1 of 1 people found this helpful
This is pretty close to the approach I took a little while ago to doing this same thing. My solution used slightly less attributes than yours, but there are some similar steps:
I'm still using the Floor function to extract the values for the individual time components, but used a slightly different set of formatting rules when I concatenated the whole lot into a time string:
Is this a more 'elegant' solution? Not really, but it does use a slightly less complicated child attribute hierarchy to accomplish the end result.
Hopefully others in the community might have found a more elegant way to do this.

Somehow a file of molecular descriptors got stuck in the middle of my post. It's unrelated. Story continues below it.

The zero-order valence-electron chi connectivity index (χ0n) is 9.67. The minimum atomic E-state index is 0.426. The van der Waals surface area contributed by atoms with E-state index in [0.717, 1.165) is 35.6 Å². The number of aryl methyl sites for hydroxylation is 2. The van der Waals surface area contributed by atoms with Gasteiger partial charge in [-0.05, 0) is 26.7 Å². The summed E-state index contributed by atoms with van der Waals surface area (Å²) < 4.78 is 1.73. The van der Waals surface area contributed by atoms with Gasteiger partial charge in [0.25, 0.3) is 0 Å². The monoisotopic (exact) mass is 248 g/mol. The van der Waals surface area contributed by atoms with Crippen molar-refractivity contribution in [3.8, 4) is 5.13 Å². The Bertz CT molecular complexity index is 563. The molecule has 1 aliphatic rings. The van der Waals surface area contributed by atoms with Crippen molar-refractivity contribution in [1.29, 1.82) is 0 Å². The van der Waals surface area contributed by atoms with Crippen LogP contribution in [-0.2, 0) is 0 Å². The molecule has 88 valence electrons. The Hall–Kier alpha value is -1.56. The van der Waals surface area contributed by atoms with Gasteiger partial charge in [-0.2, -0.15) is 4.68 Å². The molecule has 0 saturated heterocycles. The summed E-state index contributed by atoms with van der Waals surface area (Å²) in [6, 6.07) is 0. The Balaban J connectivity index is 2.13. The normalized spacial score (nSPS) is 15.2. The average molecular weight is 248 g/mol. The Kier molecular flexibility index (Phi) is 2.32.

Hope this helps.
3 of 3 people found this helpful
You could use an Analysis and a little bit of trickery. An AFAttribute does not support a TimeSpan value type directly, but it does support <Anything> which can be any object type. The problem is the burden is on you to correctly assign the object value. On the surface this sounds a bit complicated but it's actually a few simple steps.
First, here's my structure. The Seconds attribute is static for this simple example but it could just as easily be assigned to a PIPoint. You do not have to map the output to a PIPoint.
TimeSpan is configured as:
The Analysis is defined as:
This example would produce decimal seconds if the input has them. So you could end up with:
If you absolutely, positively only want integer seconds, you would add an extra expression:
You might be tempted to perform the first UOM conversion and truncation to integer in one expression. However, if your input is every not seconds, perhaps its hours, you really want to take the double hours and convert to double seconds, and only after that is done should you truncate to integer seconds.